University of Minnesota Alumni Association


'I Wanted to be an Astronaut'

A pair of coincidences helped marry Michele Brekke's passions in volleyball and aerospace engineering.

Michele Brekke at a talk for CSE students, alumni, and faculty in 2019.
Inset: Brekke on the cover of the July/August 1987 issue of Minnesota magazine, which featured "40 Outstanding Alumni Under 40".

Before Title IX, women’s sports at collegiate levels had long been relegated to club and intramural competition. Athletic young women were left to fight for playing time on boys’ teams, through individual initiative, or in organizations like the YWCA.

This last avenue was the path Michele Brekke (B.A.E.M. ’75, M.S. ’77) was pursuing as a high school senior in Rochester, New York, in the early 1970s. She was a good volleyball player and loved the sport but had no great expectations for a future in the game. “I wanted to be an astronaut,” Brekke says.

A pair of coincidences helped marry those two passions. First, her Rochester volleyball coach took a job at the YWCA in St. Paul and suggested she come to Minnesota to play for him. Second, when Brekke told him her priority was to study aerospace engineering, he suggested she see if the U of M offered a degree in the subject. It did, and Brekke headed west.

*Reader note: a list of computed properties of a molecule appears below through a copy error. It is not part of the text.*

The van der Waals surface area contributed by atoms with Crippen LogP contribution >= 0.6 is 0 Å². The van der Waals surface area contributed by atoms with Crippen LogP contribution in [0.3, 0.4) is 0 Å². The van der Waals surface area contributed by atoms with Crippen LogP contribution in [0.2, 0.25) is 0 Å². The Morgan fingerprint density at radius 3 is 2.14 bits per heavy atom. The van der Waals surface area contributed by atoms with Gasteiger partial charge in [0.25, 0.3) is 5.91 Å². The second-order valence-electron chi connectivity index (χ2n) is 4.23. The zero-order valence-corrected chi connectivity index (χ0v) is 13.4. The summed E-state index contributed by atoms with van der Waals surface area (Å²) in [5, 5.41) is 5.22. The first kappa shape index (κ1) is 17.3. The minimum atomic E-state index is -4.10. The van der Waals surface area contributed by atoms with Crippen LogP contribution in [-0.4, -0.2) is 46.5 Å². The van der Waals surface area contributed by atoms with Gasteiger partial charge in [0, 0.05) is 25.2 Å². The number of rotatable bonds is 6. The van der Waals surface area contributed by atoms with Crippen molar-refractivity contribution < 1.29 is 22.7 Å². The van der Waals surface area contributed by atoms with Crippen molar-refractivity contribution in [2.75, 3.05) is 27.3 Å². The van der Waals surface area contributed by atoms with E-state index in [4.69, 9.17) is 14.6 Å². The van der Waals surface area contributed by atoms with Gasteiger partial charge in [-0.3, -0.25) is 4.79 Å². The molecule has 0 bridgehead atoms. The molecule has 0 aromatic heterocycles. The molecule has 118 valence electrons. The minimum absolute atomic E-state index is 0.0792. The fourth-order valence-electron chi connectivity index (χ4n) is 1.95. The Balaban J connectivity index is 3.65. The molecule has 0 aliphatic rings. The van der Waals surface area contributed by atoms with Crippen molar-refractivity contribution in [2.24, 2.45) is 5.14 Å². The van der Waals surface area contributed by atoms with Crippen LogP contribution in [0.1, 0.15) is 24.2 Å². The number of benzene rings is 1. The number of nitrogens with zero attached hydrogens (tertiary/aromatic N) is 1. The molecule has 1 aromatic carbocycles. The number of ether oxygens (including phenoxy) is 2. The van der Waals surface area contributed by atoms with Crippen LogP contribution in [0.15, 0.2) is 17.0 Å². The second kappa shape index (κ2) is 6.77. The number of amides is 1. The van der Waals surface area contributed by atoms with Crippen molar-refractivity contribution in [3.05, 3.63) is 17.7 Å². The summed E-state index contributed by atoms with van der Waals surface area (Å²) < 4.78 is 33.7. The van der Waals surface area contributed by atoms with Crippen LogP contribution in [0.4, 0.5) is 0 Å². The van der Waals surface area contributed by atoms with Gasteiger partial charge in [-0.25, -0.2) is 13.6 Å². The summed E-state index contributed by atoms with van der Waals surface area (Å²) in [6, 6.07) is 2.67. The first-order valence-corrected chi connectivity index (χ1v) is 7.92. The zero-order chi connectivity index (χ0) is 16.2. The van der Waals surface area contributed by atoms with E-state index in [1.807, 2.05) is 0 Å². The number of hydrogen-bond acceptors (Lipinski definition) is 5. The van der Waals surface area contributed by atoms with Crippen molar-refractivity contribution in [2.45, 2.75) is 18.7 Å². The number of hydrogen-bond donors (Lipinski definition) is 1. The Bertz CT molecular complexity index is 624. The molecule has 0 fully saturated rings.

Though the rigors of the aerospace program prevented her from signing onto the volleyball team immediately, she did join a very good U of M team as a junior. Playing regionally in Minnesota, Iowa, Nebraska, and Wisconsin, the team qualified for the finals of the Association for Intercollegiate Athletics for Women (AIAW) in a national volleyball tournament in Ohio in 1974. (The NCAA did not govern or sponsor women’s intercollegiate athletics at the time; the AIAW was its precursor).

There were no University funds to send the team to the tournament, so as they’d done through the season, the team used its own transportation to Ohio. The results were mediocre, but much of the team returned the following year, and the team was once again invited to the nationals, that year in Portland, Oregon. This time, Coach Linda Wells put her foot down. “I’m not letting you ladies drive over the Rockies in winter,” she told the team. After some finagling, enough money was found to fly the team to Oregon. “We were just blown away by that,” says Brekke.

Brekke became the first woman flight director at NASA until her retirement in 2014; she continues to work as a flight manager for Boeing in Houston.

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